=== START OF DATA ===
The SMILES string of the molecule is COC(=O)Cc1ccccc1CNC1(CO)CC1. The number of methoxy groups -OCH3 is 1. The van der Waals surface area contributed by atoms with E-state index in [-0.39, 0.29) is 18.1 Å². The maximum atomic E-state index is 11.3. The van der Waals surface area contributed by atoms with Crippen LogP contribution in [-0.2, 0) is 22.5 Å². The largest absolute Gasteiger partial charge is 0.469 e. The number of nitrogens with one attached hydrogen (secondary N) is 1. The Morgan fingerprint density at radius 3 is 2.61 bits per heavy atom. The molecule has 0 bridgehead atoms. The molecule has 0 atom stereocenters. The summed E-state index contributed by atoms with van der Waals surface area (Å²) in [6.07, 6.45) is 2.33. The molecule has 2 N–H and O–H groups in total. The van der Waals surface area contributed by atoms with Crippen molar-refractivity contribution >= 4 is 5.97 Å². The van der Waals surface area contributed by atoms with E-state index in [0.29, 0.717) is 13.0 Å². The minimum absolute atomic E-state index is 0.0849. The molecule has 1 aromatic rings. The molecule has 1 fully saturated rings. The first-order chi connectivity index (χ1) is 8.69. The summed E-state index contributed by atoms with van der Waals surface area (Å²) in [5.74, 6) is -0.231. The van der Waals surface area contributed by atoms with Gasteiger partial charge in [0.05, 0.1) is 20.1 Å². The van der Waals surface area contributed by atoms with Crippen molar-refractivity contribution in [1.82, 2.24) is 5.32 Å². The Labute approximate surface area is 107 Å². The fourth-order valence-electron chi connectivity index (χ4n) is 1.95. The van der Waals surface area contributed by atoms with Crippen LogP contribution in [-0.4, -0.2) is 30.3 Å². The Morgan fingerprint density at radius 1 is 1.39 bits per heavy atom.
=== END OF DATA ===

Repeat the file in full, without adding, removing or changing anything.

The SMILES string of the molecule is COC(=O)Cc1ccccc1CNC1(CO)CC1. The number of methoxy groups -OCH3 is 1. The van der Waals surface area contributed by atoms with E-state index in [-0.39, 0.29) is 18.1 Å². The maximum atomic E-state index is 11.3. The van der Waals surface area contributed by atoms with Crippen LogP contribution in [-0.2, 0) is 22.5 Å². The largest absolute Gasteiger partial charge is 0.469 e. The number of nitrogens with one attached hydrogen (secondary N) is 1. The Morgan fingerprint density at radius 3 is 2.61 bits per heavy atom. The molecule has 0 bridgehead atoms. The molecule has 0 atom stereocenters. The summed E-state index contributed by atoms with van der Waals surface area (Å²) in [6.07, 6.45) is 2.33. The molecule has 2 N–H and O–H groups in total. The van der Waals surface area contributed by atoms with Crippen molar-refractivity contribution >= 4 is 5.97 Å². The van der Waals surface area contributed by atoms with E-state index in [0.29, 0.717) is 13.0 Å². The minimum absolute atomic E-state index is 0.0849. The molecule has 1 aromatic rings. The molecule has 1 fully saturated rings. The first-order chi connectivity index (χ1) is 8.69. The summed E-state index contributed by atoms with van der Waals surface area (Å²) in [5.74, 6) is -0.231. The van der Waals surface area contributed by atoms with Gasteiger partial charge in [0.05, 0.1) is 20.1 Å². The van der Waals surface area contributed by atoms with Crippen molar-refractivity contribution in [1.82, 2.24) is 5.32 Å². The Labute approximate surface area is 107 Å². The fourth-order valence-electron chi connectivity index (χ4n) is 1.95. The van der Waals surface area contributed by atoms with Crippen LogP contribution in [-0.4, -0.2) is 30.3 Å². The Morgan fingerprint density at radius 1 is 1.39 bits per heavy atom.